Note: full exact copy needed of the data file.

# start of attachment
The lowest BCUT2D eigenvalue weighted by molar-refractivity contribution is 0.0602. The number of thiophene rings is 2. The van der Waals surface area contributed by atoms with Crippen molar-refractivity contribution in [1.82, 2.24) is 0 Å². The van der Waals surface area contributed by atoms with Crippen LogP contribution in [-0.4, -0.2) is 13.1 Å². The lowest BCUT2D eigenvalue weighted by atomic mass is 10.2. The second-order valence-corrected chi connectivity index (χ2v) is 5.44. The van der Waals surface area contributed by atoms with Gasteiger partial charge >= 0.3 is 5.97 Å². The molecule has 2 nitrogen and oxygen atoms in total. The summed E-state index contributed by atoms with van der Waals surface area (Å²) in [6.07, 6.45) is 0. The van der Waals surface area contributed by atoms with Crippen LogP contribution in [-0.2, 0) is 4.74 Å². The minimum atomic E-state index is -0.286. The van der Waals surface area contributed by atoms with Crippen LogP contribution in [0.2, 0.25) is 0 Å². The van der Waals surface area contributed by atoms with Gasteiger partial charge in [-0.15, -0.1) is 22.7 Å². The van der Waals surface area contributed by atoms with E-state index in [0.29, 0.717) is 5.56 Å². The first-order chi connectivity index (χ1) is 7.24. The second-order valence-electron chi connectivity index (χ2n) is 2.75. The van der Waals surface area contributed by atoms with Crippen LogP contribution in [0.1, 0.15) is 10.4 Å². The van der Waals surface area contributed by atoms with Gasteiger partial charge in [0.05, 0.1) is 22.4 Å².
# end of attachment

The lowest BCUT2D eigenvalue weighted by molar-refractivity contribution is 0.0602. The number of thiophene rings is 2. The van der Waals surface area contributed by atoms with Crippen molar-refractivity contribution in [1.82, 2.24) is 0 Å². The van der Waals surface area contributed by atoms with Crippen LogP contribution in [-0.4, -0.2) is 13.1 Å². The lowest BCUT2D eigenvalue weighted by atomic mass is 10.2. The second-order valence-corrected chi connectivity index (χ2v) is 5.44. The van der Waals surface area contributed by atoms with Gasteiger partial charge >= 0.3 is 5.97 Å². The molecule has 2 nitrogen and oxygen atoms in total. The summed E-state index contributed by atoms with van der Waals surface area (Å²) in [6.07, 6.45) is 0. The van der Waals surface area contributed by atoms with Crippen LogP contribution in [-0.2, 0) is 4.74 Å². The minimum atomic E-state index is -0.286. The van der Waals surface area contributed by atoms with Crippen LogP contribution in [0.2, 0.25) is 0 Å². The van der Waals surface area contributed by atoms with Gasteiger partial charge in [-0.15, -0.1) is 22.7 Å². The van der Waals surface area contributed by atoms with E-state index in [0.29, 0.717) is 5.56 Å². The first-order chi connectivity index (χ1) is 7.24. The second-order valence-electron chi connectivity index (χ2n) is 2.75. The van der Waals surface area contributed by atoms with Crippen LogP contribution in [0.1, 0.15) is 10.4 Å². The van der Waals surface area contributed by atoms with Gasteiger partial charge in [0.05, 0.1) is 22.4 Å².